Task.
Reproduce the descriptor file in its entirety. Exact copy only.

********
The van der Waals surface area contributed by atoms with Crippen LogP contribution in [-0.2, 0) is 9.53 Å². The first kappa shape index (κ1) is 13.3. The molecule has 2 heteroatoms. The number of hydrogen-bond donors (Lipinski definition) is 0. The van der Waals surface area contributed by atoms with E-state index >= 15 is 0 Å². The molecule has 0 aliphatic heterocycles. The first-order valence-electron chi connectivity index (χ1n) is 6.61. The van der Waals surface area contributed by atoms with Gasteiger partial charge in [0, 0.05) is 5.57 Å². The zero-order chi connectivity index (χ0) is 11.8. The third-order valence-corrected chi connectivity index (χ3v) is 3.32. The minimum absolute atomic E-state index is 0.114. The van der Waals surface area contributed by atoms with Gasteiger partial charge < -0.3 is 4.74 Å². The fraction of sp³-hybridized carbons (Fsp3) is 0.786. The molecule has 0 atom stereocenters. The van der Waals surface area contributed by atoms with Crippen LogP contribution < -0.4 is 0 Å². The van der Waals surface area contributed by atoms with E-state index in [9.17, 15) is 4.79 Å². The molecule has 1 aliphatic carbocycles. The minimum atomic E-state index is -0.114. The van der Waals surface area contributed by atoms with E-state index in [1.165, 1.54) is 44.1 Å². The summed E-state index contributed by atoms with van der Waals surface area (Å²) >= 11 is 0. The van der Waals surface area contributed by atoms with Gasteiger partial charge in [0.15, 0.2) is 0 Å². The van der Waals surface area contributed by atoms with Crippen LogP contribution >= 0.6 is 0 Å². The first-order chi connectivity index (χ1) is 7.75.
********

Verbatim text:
The van der Waals surface area contributed by atoms with Crippen LogP contribution in [-0.2, 0) is 9.53 Å². The first kappa shape index (κ1) is 13.3. The molecule has 2 heteroatoms. The number of hydrogen-bond donors (Lipinski definition) is 0. The van der Waals surface area contributed by atoms with E-state index >= 15 is 0 Å². The molecule has 0 aliphatic heterocycles. The first-order valence-electron chi connectivity index (χ1n) is 6.61. The van der Waals surface area contributed by atoms with Gasteiger partial charge in [0, 0.05) is 5.57 Å². The zero-order chi connectivity index (χ0) is 11.8. The third-order valence-corrected chi connectivity index (χ3v) is 3.32. The minimum absolute atomic E-state index is 0.114. The van der Waals surface area contributed by atoms with Gasteiger partial charge < -0.3 is 4.74 Å². The fraction of sp³-hybridized carbons (Fsp3) is 0.786. The molecule has 0 atom stereocenters. The van der Waals surface area contributed by atoms with Crippen LogP contribution < -0.4 is 0 Å². The van der Waals surface area contributed by atoms with E-state index in [9.17, 15) is 4.79 Å². The molecule has 1 aliphatic carbocycles. The minimum atomic E-state index is -0.114. The van der Waals surface area contributed by atoms with E-state index in [1.165, 1.54) is 44.1 Å². The summed E-state index contributed by atoms with van der Waals surface area (Å²) >= 11 is 0. The van der Waals surface area contributed by atoms with Gasteiger partial charge in [0.15, 0.2) is 0 Å². The van der Waals surface area contributed by atoms with Crippen LogP contribution >= 0.6 is 0 Å². The first-order chi connectivity index (χ1) is 7.75.